2018: it’s on like donkey kong

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Manuha’apai Vaeatangitau is the full name is the artist commonly known as Manu Vaea. The 19 year old Tongan visual artist and poet has responded to the themes of gentrification and cultural transformation in the PIMPI Winter Series exhibition, #CHANGES with a series of rose-tinted, hand-drawn illustrations about the erasure of memory and the emotional detachment of displacement.

Manu, your four hand-drawn works in #CHANGES feel so personal; they give us such intimate insights into family spaces. What was it like to draw, in painstaking detail, these memories?

Upon drawing these, I felt sadness. That’s just it, an overwhelming sadness. I had decided upon the exclusion of a large part of my family’s facial features and some figures completely so that it would feel a bit emotionally off-kilter/detached because I guess that’s what gentrification does on that level. How are you supposed to feel about a place you once came from, that doesn’t technically exist anymore?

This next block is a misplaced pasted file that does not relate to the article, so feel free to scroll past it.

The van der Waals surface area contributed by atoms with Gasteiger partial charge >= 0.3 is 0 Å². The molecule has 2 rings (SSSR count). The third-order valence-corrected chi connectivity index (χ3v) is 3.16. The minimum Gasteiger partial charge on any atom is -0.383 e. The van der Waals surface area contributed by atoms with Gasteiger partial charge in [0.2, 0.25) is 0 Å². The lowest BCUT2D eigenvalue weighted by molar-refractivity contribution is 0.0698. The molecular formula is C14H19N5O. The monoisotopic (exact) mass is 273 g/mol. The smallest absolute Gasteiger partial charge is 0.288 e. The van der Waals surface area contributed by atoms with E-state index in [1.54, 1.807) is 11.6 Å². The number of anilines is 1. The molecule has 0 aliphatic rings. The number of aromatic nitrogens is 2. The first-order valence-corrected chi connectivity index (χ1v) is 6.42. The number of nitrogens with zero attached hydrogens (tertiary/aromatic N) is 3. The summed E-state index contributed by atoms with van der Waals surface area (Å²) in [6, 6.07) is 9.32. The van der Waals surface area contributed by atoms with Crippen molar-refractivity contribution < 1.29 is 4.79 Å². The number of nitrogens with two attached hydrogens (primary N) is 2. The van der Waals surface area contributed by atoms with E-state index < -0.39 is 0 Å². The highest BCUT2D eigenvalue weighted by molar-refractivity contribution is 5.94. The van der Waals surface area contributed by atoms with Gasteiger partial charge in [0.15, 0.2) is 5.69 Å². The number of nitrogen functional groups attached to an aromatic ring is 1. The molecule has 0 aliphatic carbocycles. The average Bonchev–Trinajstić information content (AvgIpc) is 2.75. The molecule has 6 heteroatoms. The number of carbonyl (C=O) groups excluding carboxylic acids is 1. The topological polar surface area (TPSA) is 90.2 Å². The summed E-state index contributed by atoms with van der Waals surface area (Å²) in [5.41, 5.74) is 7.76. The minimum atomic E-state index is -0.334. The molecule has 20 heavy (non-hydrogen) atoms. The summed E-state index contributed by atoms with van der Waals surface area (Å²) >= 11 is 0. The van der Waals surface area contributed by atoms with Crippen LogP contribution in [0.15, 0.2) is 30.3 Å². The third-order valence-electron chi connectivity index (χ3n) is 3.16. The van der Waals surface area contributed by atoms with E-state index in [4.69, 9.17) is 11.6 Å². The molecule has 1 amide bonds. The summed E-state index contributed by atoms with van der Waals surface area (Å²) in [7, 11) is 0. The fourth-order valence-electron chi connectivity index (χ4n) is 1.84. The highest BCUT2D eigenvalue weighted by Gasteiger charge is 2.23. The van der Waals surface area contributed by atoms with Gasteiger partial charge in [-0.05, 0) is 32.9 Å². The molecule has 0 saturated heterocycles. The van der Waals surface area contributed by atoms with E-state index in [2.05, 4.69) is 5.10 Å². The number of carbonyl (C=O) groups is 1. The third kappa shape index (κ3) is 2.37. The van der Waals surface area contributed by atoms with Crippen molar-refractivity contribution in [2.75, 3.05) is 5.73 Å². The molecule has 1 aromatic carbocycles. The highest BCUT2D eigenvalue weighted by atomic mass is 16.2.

Your work makes a vital contribution to this exhibition because it demonstrates what the ‘end game’ of gentrification can look like. What was the experience like for your family to be displaced and relocate to another community, presumably much further away from the environment they were familiar with?

My family weren’t and still aren’t so interested in the politics of displacement and gentrification; I attribute this to it being something they must’ve become accustomed to, living in New Zealand. So, I guess that’s why, as I looked through the old photographs from Mad Ave and further began to illustrate them, I felt so upset.